Patrick Na­gatani, artist-pho­tog­ra­pher fa­mous for ‘nu­clear’ col­lages, dies at 72

San Francisco Chronicle - - OBITUARY - By Sam Roberts Sam Roberts is a New York Times writer.

Patrick Na­gatani, a Ja­panese-Amer­i­can who was born just days af­ter an atomic bomb oblit­er­ated Hiroshima, his fam­ily’s home­town, and who devoted his pho­to­graphic ca­reer to evok­ing the nu­clear legacy of the adopted na­tion that in­terned his par­ents dur­ing World War II, died on Oct. 27 at his home in Al­bu­querque. He was 72.

His wife, Leigh Anne Lang­well, said the cause was colon can­cer.

Na­gatani never en­rolled in a tech­ni­cal photography course, but he had train­ing in Hol­ly­wood, mak­ing spe­cial­ef­fects mod­els for films (in­clud­ing “Blade Run­ner” and “Close En­coun­ters of the Third Kind”) and adapted it to cre­ate phan­tas­magor­i­cal col­lages.

His con­struc­tions of­ten jux­ta­posed pho­tographs of mil­i­tary sites, mon­u­ments, Na­tive Amer­i­cans, Ja­panese tourists and self-im­ages to sug­gest the con­tra­dic­tions of nu­clear en­ergy, the de­vel­op­ment of atomic weapons in the New Mex­ico desert and the en­vi­ron­men­tal con­se­quences of those weapons.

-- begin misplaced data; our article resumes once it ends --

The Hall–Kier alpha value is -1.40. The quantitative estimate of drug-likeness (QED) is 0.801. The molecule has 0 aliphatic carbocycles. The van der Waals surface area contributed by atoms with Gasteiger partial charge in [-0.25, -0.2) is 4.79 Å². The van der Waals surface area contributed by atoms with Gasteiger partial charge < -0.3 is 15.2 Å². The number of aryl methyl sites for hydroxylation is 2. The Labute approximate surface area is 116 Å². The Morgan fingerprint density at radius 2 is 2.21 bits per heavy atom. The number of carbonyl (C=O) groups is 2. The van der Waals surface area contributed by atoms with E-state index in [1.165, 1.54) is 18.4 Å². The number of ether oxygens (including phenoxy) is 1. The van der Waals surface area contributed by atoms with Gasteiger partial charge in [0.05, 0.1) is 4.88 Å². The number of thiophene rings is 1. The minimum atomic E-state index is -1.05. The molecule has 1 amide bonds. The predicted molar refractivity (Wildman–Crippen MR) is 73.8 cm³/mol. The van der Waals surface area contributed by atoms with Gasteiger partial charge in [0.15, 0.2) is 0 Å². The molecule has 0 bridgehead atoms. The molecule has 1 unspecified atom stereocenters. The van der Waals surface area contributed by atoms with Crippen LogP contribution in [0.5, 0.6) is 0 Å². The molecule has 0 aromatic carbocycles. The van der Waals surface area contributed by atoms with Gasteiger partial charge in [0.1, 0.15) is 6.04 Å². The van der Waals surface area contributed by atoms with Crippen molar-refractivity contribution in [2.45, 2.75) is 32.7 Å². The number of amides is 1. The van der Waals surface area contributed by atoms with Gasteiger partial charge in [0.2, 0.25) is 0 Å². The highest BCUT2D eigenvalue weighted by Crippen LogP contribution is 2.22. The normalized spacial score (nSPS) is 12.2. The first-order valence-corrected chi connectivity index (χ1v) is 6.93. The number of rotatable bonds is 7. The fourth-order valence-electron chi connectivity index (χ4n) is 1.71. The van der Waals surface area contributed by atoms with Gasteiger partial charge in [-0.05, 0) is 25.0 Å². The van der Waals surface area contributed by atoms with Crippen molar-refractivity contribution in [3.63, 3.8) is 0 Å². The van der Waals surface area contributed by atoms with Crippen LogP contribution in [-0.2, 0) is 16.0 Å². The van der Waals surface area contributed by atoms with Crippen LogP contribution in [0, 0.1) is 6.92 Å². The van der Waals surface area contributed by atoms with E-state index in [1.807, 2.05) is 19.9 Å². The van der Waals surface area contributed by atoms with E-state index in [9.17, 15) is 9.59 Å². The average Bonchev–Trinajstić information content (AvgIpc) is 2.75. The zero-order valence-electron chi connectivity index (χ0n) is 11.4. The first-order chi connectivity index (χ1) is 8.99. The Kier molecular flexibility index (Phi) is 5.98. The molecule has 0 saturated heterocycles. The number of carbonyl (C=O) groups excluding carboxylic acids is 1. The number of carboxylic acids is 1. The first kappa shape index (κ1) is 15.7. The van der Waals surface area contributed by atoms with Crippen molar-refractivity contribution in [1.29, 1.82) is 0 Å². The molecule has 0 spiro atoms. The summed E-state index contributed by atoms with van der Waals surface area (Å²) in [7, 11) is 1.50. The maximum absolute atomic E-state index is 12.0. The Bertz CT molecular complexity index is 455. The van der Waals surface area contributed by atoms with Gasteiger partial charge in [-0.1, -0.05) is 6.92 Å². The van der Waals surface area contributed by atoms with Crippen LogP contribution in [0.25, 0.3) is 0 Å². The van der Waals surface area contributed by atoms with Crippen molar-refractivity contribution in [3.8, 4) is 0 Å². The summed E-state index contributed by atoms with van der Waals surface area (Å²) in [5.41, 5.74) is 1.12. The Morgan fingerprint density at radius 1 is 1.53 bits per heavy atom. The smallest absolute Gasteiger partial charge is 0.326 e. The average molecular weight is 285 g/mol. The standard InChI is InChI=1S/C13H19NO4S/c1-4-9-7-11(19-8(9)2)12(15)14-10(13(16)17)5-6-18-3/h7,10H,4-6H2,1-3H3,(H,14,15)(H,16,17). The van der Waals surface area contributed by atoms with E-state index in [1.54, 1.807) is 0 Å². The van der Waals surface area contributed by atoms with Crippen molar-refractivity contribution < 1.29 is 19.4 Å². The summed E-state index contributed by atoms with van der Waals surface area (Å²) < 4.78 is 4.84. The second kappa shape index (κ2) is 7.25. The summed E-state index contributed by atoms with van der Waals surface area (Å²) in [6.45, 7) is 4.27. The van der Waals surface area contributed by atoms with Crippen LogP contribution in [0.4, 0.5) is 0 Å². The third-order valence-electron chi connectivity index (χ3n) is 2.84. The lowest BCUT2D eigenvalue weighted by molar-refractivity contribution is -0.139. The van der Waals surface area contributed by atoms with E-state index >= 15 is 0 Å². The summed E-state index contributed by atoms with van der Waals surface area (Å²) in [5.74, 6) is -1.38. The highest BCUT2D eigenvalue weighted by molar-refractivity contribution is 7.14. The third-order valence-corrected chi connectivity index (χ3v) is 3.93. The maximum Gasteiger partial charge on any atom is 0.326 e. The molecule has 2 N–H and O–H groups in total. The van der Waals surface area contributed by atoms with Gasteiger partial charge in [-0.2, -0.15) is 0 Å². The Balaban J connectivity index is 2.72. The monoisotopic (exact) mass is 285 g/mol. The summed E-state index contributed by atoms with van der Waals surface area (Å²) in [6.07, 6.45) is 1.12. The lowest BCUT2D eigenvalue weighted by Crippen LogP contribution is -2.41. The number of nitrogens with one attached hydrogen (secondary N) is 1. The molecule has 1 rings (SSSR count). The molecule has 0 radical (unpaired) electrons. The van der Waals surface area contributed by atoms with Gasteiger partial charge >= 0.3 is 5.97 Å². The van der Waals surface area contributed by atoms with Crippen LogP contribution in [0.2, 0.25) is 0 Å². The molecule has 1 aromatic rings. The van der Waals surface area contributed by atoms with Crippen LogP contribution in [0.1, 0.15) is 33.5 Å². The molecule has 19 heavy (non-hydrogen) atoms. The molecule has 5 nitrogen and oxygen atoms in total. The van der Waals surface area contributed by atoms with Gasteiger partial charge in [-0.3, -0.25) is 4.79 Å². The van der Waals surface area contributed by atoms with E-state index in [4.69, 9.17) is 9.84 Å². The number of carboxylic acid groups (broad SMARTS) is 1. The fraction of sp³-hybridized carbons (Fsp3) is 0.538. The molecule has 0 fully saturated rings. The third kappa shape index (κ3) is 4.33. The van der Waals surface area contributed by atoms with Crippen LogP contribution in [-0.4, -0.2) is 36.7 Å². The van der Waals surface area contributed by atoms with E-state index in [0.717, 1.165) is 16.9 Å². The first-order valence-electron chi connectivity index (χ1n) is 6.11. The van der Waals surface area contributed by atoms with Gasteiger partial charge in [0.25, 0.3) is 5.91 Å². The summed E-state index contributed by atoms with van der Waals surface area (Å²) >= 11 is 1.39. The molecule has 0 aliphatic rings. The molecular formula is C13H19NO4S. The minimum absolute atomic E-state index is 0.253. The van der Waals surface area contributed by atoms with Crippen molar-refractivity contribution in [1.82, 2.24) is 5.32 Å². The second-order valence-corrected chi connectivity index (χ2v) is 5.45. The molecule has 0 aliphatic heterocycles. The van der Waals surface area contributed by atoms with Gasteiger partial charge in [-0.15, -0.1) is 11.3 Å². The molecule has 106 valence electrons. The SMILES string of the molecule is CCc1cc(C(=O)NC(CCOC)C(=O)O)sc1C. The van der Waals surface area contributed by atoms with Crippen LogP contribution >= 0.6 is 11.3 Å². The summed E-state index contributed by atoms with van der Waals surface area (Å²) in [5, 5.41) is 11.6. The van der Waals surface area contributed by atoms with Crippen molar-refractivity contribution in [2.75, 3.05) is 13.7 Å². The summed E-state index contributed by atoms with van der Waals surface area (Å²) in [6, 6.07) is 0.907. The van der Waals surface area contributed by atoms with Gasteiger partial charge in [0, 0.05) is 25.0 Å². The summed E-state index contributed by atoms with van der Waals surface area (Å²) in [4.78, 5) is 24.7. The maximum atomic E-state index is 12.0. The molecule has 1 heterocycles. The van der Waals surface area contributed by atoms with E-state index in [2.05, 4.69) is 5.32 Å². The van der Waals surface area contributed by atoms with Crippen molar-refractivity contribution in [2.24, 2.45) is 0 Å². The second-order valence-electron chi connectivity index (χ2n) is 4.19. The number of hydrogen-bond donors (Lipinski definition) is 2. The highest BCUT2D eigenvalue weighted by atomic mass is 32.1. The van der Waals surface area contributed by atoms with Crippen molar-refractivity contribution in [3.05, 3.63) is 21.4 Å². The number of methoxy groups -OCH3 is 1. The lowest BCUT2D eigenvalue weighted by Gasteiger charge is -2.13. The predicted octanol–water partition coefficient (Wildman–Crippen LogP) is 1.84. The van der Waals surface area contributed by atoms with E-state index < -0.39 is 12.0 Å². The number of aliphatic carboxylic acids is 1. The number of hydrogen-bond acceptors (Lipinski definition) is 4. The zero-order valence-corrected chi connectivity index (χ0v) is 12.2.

“There’s a cer­tain edge to photography that’s re­ally re­strict­ing,” he once said. “It’s a con­trolled medium, es­pe­cially in the process. And I just want to throw that con­trol out as much as pos­si­ble.”

He did just that, both in teach­ing photography at the Univer­sity of New Mex­ico from 1987 to 2007 and as a metic­u­lous artist of land­scapes — work that re­ver­ber­ated with the eclec­tic vi­sions of artists who de­fied con­ven­tional bound­aries, among them one of his teach­ers, Robert Hei­necken, who jux­ta­posed pho­tographs to cre­ate cul­tural iconog­ra­phy; the pi­o­neer­ing ad­ver­tis­ing il­lus­tra­tor Le­jaren A. Hiller Sr., known for his the­atri­cally staged tableaus; and Robert Rauschen­berg, who com­bined artis­tic medi­ums to revo­lu­tion­ary ef­fect.